Defiling Peanuts 

Kicking Charlie Brown in Dog Sees God

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Within the first five minutes of Dog Sees God: Confessions of a Teenage Blockhead, a play that imagines the cast of Peanuts as high school students, we learn that Snoopy has recently contracted rabies, attacked and killed Woodstock, and subsequently been euthanized.

Oh.

So that's how it's going to be.

In Dog Sees God, presented here by Brian Allard and Coho Productions, playwright Bert V. Royal imagines an unforgivable amount of unhappiness and dysfunction for Charles M. Schulz's beloved characters. The script is unauthorized by Schulz's estate, so the characters are all given flimsy pseudonyms. For the purposes of maintaining some level of coherence in this review, I'm going to refer to the original character names.

Charlie Brown (Noah Goldenberg) is a sensitive teen who struggles with depression (you guessed it: the "rain cloud"). Linus (Tristyn Chipps) is a goofy stoner; Lucy (Ally Yancey) is a pyromaniac, institutionalized for setting the Little Red-Haired Girl's curls on fire; Schroeder (Joel Durham) has grown into a sensitive pianist, bullied for being gay; Pig-Pen (Nathan Daniels) is an aggressive, obsessively hygienic testosterone case.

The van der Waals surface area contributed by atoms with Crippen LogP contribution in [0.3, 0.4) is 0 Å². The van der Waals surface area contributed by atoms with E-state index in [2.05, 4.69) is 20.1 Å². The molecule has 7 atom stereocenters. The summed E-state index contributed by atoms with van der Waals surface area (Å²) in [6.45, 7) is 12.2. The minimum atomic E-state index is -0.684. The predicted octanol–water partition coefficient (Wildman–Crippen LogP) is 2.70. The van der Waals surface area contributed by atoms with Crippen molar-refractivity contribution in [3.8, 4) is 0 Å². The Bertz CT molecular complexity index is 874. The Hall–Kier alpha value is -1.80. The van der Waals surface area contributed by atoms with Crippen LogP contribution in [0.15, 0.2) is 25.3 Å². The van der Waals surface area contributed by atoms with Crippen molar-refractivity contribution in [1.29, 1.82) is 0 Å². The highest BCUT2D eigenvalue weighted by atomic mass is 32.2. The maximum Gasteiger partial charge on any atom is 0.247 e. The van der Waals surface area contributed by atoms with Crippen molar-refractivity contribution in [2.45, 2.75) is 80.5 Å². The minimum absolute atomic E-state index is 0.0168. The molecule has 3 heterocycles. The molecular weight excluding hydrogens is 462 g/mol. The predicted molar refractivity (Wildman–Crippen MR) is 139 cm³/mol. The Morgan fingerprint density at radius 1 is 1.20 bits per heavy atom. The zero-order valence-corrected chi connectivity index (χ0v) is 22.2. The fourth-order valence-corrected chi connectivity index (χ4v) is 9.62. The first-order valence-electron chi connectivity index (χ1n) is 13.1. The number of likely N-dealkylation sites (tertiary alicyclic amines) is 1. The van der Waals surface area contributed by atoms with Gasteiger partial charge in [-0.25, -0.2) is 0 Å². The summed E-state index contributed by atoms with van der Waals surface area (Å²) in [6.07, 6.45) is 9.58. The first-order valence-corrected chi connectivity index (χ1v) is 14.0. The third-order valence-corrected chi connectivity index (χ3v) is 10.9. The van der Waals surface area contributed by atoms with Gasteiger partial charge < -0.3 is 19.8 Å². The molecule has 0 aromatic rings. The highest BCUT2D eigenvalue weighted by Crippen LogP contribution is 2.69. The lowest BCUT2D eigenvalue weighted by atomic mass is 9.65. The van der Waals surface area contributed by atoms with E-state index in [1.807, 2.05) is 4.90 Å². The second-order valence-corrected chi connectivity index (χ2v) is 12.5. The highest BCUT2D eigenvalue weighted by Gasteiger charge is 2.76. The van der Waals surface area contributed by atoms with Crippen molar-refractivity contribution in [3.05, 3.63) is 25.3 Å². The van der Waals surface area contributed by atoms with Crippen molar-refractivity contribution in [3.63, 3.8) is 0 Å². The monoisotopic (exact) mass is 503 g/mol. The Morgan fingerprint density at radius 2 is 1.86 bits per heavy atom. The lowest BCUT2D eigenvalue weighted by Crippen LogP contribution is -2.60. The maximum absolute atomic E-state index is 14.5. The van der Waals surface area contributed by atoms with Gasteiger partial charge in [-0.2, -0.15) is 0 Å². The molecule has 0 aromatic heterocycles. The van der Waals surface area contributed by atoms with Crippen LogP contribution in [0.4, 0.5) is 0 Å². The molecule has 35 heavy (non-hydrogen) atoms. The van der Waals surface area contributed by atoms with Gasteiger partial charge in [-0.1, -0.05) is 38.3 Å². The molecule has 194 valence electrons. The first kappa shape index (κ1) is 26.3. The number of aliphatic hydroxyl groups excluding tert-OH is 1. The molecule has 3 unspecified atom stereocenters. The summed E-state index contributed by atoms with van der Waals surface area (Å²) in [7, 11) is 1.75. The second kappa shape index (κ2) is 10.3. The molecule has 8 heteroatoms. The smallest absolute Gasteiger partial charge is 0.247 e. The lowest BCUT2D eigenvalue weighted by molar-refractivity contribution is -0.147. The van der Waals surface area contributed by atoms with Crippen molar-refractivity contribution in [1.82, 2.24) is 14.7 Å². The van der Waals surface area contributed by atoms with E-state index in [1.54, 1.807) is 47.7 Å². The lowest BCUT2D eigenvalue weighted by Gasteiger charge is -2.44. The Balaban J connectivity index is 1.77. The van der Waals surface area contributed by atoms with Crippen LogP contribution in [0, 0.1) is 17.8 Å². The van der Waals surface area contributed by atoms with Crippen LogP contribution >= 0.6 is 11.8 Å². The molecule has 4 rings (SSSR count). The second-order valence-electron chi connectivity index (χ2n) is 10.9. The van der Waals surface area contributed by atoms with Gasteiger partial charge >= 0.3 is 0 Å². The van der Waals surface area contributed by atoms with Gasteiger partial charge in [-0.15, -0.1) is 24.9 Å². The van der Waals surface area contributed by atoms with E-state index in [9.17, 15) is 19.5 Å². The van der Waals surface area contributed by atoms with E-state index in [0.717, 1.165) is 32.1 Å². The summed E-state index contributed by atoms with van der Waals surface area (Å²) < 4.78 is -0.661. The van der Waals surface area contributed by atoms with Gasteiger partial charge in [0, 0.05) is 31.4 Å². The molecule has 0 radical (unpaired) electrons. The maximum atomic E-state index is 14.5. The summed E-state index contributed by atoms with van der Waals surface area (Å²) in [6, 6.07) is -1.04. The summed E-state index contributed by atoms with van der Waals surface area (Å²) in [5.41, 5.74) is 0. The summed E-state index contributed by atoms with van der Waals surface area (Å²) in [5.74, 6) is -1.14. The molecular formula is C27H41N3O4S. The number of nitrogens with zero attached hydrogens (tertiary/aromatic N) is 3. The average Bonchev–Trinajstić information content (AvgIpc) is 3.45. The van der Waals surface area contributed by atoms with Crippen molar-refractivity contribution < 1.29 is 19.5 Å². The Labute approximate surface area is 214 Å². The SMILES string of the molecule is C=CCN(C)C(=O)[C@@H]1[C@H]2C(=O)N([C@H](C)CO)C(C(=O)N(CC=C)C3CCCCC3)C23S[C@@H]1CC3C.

Insofar as the show has a plot, it's a love story between Schroeder and Charlie Brown—both unsure of their sexuality, the two boys embark on a tentative relationship, to the shock and horror of their friends. Unfortunately, even a live-action Charlie Brown can't catch a break. Suffice it to say that all does not end happily ever after.

Dog Sees God has more than a few solid scenes, but as a whole, the play is clogged with glib references to the source material—playwright Royal just does not know when to quit. The show's runtime crams in more high school clichés than an entire season of Degrassi, but things don't get really embarrassing until Charlie Brown starts complaining that sometimes he feels like a character in someone else's story.

The script is an indulgent, tiresome mess, but here's the bitch of it: The young cast is great—bright, charismatic, and funny. Goldenberg gives the sweetest performance imaginable as Charlie Brown, while Durham as Schroeder perfectly captures the watchful attitude of a smart kid who's used to being bullied. Too bad their energy and promise aren't harnessed to a better script. ALISON HALLETT

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